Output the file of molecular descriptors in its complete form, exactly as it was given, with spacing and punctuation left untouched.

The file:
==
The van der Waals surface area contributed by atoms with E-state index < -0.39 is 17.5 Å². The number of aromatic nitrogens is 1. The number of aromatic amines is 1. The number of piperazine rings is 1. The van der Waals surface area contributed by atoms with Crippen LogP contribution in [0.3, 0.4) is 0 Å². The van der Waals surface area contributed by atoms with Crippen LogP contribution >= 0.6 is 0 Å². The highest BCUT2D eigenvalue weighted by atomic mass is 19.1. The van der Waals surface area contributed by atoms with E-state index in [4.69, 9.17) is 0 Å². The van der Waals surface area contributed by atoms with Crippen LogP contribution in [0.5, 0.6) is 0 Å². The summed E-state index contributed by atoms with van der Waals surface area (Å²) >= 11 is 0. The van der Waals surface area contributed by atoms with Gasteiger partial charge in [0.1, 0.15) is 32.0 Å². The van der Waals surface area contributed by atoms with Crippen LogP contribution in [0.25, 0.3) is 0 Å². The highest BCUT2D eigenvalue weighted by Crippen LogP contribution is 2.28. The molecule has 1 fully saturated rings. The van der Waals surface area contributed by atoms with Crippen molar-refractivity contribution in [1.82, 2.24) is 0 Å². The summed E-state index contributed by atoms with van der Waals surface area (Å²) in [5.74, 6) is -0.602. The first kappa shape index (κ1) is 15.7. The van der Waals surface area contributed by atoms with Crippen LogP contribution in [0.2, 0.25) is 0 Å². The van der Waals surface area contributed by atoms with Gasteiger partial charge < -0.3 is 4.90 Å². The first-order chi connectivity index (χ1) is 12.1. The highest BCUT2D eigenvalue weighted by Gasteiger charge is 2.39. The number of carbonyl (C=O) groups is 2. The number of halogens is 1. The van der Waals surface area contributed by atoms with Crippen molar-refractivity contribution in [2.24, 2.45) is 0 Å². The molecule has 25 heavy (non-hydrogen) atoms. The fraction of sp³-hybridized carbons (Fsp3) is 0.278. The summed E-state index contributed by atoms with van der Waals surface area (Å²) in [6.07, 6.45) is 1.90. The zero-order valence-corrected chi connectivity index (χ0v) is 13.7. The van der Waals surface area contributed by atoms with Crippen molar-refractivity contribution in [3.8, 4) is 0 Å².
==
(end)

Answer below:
The van der Waals surface area contributed by atoms with E-state index < -0.39 is 17.5 Å². The number of aromatic nitrogens is 1. The number of aromatic amines is 1. The number of piperazine rings is 1. The van der Waals surface area contributed by atoms with Crippen LogP contribution in [0.3, 0.4) is 0 Å². The van der Waals surface area contributed by atoms with Crippen LogP contribution >= 0.6 is 0 Å². The highest BCUT2D eigenvalue weighted by atomic mass is 19.1. The van der Waals surface area contributed by atoms with E-state index in [4.69, 9.17) is 0 Å². The van der Waals surface area contributed by atoms with Crippen LogP contribution in [0.5, 0.6) is 0 Å². The summed E-state index contributed by atoms with van der Waals surface area (Å²) >= 11 is 0. The van der Waals surface area contributed by atoms with Gasteiger partial charge in [0.1, 0.15) is 32.0 Å². The van der Waals surface area contributed by atoms with Crippen LogP contribution in [0.25, 0.3) is 0 Å². The highest BCUT2D eigenvalue weighted by Crippen LogP contribution is 2.28. The molecule has 1 fully saturated rings. The van der Waals surface area contributed by atoms with Crippen molar-refractivity contribution in [1.82, 2.24) is 0 Å². The summed E-state index contributed by atoms with van der Waals surface area (Å²) in [5.74, 6) is -0.602. The first kappa shape index (κ1) is 15.7. The van der Waals surface area contributed by atoms with Crippen LogP contribution in [0.2, 0.25) is 0 Å². The van der Waals surface area contributed by atoms with Gasteiger partial charge < -0.3 is 4.90 Å². The first-order chi connectivity index (χ1) is 12.1. The highest BCUT2D eigenvalue weighted by Gasteiger charge is 2.39. The number of carbonyl (C=O) groups is 2. The number of halogens is 1. The van der Waals surface area contributed by atoms with Crippen molar-refractivity contribution in [2.24, 2.45) is 0 Å². The molecule has 25 heavy (non-hydrogen) atoms. The fraction of sp³-hybridized carbons (Fsp3) is 0.278. The summed E-state index contributed by atoms with van der Waals surface area (Å²) in [6.07, 6.45) is 1.90. The zero-order valence-corrected chi connectivity index (χ0v) is 13.7. The van der Waals surface area contributed by atoms with Crippen molar-refractivity contribution in [3.8, 4) is 0 Å².